This article from CJR's archives is presented as part of our 50th anniversary celebration.

Robert Caro has now composed twenty-six-hundred pages on Lyndon Johnson, which makes it possible to draw certain conclusions about the colossal project to which he has dedicated twenty-five years of his life. In many respects the books are remarkable, and where they are best is on the concrete, material reality of Johnson’s life: the terrain he sprang from; the friends he betrayed; the furious political campaigns he ran; the dams and electricity lines he helped to get built; the elections he stole; the political machine he forged; the combat service he evaded; the fortune he accumulated in office; the powerful older men he cultivated; the Senate rules he mastered. These are not small achievements for a biographer, and they culminate in Caro’s damning account, in all three books, of LBJ’s close association with Texas-based oil, gas, and construction interests - which provided, from day one, the money on which his political career was built and sustained. “One of the concerns of my work,” Caro once wrote, “is the use of economic power to create political power.” Few have documented it better than Caro has.

Yet, in spite of all this, something is missing from Caro’s portrait of Lyndon Johnson. In a brilliant review of Means of Ascent in The New York Times Book Review, Ronald Steel, author of the prize-winning Walter Lippmann and the American Century (1980), noted that Caro’s emphasis on how power is used—to build dams, win elections—is “masterly,” not least because it “contributes to the moral energy of his books! But Steel described the limits of Caro’s brand of muckraking - it “washes away lines and shadows. There is not much complexity in this Johnson,” Steel determined, “no moments of self doubt or remorse, only scheming, lying, and a `cynicism that had no discernible limits.”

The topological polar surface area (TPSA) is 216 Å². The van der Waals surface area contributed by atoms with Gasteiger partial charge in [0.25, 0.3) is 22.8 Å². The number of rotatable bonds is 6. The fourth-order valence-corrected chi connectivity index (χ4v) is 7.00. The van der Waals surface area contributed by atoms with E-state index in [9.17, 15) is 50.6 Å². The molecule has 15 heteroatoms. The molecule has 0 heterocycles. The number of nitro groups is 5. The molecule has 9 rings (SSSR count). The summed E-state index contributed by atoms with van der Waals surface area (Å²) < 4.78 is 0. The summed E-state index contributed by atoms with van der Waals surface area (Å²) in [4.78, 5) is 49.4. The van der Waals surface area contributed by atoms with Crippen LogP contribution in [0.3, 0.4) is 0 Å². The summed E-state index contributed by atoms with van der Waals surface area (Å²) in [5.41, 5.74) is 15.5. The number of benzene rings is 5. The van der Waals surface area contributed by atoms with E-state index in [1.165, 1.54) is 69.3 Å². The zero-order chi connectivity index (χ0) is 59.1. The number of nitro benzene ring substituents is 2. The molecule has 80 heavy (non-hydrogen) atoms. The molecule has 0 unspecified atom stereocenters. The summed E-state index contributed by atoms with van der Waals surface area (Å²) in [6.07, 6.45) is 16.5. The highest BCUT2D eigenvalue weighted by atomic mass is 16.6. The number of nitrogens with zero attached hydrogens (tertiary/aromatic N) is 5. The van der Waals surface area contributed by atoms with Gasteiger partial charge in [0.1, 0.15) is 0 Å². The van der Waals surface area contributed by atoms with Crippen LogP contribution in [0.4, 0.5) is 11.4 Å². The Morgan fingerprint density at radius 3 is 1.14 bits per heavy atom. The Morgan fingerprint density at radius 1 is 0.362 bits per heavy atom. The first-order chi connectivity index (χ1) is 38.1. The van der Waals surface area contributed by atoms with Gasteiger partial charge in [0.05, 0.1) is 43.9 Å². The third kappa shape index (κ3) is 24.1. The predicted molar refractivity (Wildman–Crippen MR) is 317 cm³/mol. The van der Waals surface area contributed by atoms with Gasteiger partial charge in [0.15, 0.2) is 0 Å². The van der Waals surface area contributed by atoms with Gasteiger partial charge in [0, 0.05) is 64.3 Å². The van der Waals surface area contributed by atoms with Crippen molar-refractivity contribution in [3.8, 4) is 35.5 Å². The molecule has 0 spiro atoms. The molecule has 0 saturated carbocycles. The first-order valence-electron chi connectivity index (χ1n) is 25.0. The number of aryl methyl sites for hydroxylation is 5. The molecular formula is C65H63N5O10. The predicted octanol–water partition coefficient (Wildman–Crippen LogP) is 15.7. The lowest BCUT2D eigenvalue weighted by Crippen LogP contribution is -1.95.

A comparison with other recent biographies, like Marshall Frady’s extraordinary Jesse: The Life and Pilgrimage of Jesse Jackson (1996), helps to illuminate Caro’s shortcomings. The comparison between Jesse Jackson and Lyndon Johnson is not academic or gratuitous; people who knew both men, like the journalist Roger Wilkins, were struck by how similar they were, both in background and temperament. Frady spent years with Jackson, and he provides a dizzying, Faulknerian portrait of his subject—his fears, his cruelty, his self-doubt, his vanity, his courage.

Frady—who has worked at Newsweek and ABC News, and written biographies of George Wallace, Billy Graham, and, most recently, Martin Luther King Jr. insisted that there is something unknowable about Jackson’s inner core. “One is presented,” Frady wrote, “with a personality of such deeply contrary properties that he might almost best be described in terms of quantum physics.” In the end, ofter observing Jackson tour a ramshackle housing project in Watts, where he received an ecstatic reception, Frady concluded that Jackson “operates in the interior regions of the heart” The biographer, too, must navigate those interior regions; but Caro prefers the archives. What’s dear is that Frady’s novelistic sense of character enables him to see more—and delve deeper—into his subject. Jesse Jackson comes alive in Frady’s pages in a way that Lyndon Johnson does not in Caro’s.

Scott Sherman is a contributing writer at The Nation and a contributing editor at the Columbia Journalism Review.